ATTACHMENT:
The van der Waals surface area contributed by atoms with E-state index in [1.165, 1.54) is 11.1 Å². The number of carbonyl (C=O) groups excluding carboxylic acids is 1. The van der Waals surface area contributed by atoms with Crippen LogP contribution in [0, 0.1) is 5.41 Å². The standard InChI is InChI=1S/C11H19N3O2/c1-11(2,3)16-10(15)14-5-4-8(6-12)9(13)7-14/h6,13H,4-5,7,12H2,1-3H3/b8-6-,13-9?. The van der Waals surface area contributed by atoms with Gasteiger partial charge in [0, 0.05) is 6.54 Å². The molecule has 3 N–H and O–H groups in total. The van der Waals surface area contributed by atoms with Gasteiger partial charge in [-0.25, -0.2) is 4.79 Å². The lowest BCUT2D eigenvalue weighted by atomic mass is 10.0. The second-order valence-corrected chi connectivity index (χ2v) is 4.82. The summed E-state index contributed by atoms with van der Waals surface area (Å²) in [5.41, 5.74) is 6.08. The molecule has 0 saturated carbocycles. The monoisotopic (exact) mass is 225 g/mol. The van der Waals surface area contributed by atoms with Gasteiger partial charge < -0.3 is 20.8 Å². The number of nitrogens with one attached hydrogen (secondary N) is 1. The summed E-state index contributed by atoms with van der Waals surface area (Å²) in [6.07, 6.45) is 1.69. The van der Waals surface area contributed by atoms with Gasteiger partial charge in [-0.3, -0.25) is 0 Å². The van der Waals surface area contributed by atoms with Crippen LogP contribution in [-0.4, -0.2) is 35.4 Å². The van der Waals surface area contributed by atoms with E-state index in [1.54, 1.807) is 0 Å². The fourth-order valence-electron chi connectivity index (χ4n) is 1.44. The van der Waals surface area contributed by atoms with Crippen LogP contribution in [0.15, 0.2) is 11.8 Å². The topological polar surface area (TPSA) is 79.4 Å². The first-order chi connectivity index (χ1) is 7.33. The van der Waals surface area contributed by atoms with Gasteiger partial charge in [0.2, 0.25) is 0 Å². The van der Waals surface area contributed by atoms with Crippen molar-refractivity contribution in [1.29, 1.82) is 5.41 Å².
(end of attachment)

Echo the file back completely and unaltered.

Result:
The van der Waals surface area contributed by atoms with E-state index in [1.165, 1.54) is 11.1 Å². The number of carbonyl (C=O) groups excluding carboxylic acids is 1. The van der Waals surface area contributed by atoms with Crippen LogP contribution in [0, 0.1) is 5.41 Å². The standard InChI is InChI=1S/C11H19N3O2/c1-11(2,3)16-10(15)14-5-4-8(6-12)9(13)7-14/h6,13H,4-5,7,12H2,1-3H3/b8-6-,13-9?. The van der Waals surface area contributed by atoms with Gasteiger partial charge in [0, 0.05) is 6.54 Å². The molecule has 3 N–H and O–H groups in total. The van der Waals surface area contributed by atoms with Gasteiger partial charge in [-0.25, -0.2) is 4.79 Å². The lowest BCUT2D eigenvalue weighted by atomic mass is 10.0. The second-order valence-corrected chi connectivity index (χ2v) is 4.82. The summed E-state index contributed by atoms with van der Waals surface area (Å²) in [5.41, 5.74) is 6.08. The molecule has 0 saturated carbocycles. The monoisotopic (exact) mass is 225 g/mol. The van der Waals surface area contributed by atoms with Gasteiger partial charge < -0.3 is 20.8 Å². The number of nitrogens with one attached hydrogen (secondary N) is 1. The summed E-state index contributed by atoms with van der Waals surface area (Å²) in [6.07, 6.45) is 1.69. The van der Waals surface area contributed by atoms with Gasteiger partial charge in [-0.3, -0.25) is 0 Å². The van der Waals surface area contributed by atoms with Crippen LogP contribution in [-0.4, -0.2) is 35.4 Å². The van der Waals surface area contributed by atoms with E-state index in [1.54, 1.807) is 0 Å². The fourth-order valence-electron chi connectivity index (χ4n) is 1.44. The van der Waals surface area contributed by atoms with Crippen LogP contribution in [0.15, 0.2) is 11.8 Å². The topological polar surface area (TPSA) is 79.4 Å². The first-order chi connectivity index (χ1) is 7.33. The van der Waals surface area contributed by atoms with Gasteiger partial charge in [0.2, 0.25) is 0 Å². The van der Waals surface area contributed by atoms with Crippen molar-refractivity contribution in [1.29, 1.82) is 5.41 Å².